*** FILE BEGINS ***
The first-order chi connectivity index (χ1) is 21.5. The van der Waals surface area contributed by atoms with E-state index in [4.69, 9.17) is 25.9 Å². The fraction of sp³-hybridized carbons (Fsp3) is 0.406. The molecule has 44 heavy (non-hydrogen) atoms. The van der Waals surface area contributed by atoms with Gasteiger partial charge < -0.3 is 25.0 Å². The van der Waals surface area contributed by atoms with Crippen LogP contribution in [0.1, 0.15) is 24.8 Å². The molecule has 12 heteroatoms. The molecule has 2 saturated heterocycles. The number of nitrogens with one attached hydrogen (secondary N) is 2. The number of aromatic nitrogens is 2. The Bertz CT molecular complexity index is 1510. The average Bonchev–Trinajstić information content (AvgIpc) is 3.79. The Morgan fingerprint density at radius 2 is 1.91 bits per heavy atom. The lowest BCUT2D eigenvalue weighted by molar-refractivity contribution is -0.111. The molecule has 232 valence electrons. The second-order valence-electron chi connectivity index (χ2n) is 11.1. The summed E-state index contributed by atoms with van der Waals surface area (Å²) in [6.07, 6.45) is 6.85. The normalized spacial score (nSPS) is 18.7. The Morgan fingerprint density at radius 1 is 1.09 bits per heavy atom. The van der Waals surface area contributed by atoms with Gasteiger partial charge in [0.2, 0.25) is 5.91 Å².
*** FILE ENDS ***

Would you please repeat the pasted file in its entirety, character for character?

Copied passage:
The first-order chi connectivity index (χ1) is 21.5. The van der Waals surface area contributed by atoms with E-state index in [4.69, 9.17) is 25.9 Å². The fraction of sp³-hybridized carbons (Fsp3) is 0.406. The molecule has 44 heavy (non-hydrogen) atoms. The van der Waals surface area contributed by atoms with Gasteiger partial charge < -0.3 is 25.0 Å². The van der Waals surface area contributed by atoms with Crippen LogP contribution in [0.1, 0.15) is 24.8 Å². The molecule has 12 heteroatoms. The molecule has 2 saturated heterocycles. The number of nitrogens with one attached hydrogen (secondary N) is 2. The number of aromatic nitrogens is 2. The Bertz CT molecular complexity index is 1510. The average Bonchev–Trinajstić information content (AvgIpc) is 3.79. The Morgan fingerprint density at radius 2 is 1.91 bits per heavy atom. The lowest BCUT2D eigenvalue weighted by molar-refractivity contribution is -0.111. The molecule has 232 valence electrons. The second-order valence-electron chi connectivity index (χ2n) is 11.1. The summed E-state index contributed by atoms with van der Waals surface area (Å²) in [6.07, 6.45) is 6.85. The normalized spacial score (nSPS) is 18.7. The Morgan fingerprint density at radius 1 is 1.09 bits per heavy atom. The van der Waals surface area contributed by atoms with Gasteiger partial charge in [0.2, 0.25) is 5.91 Å².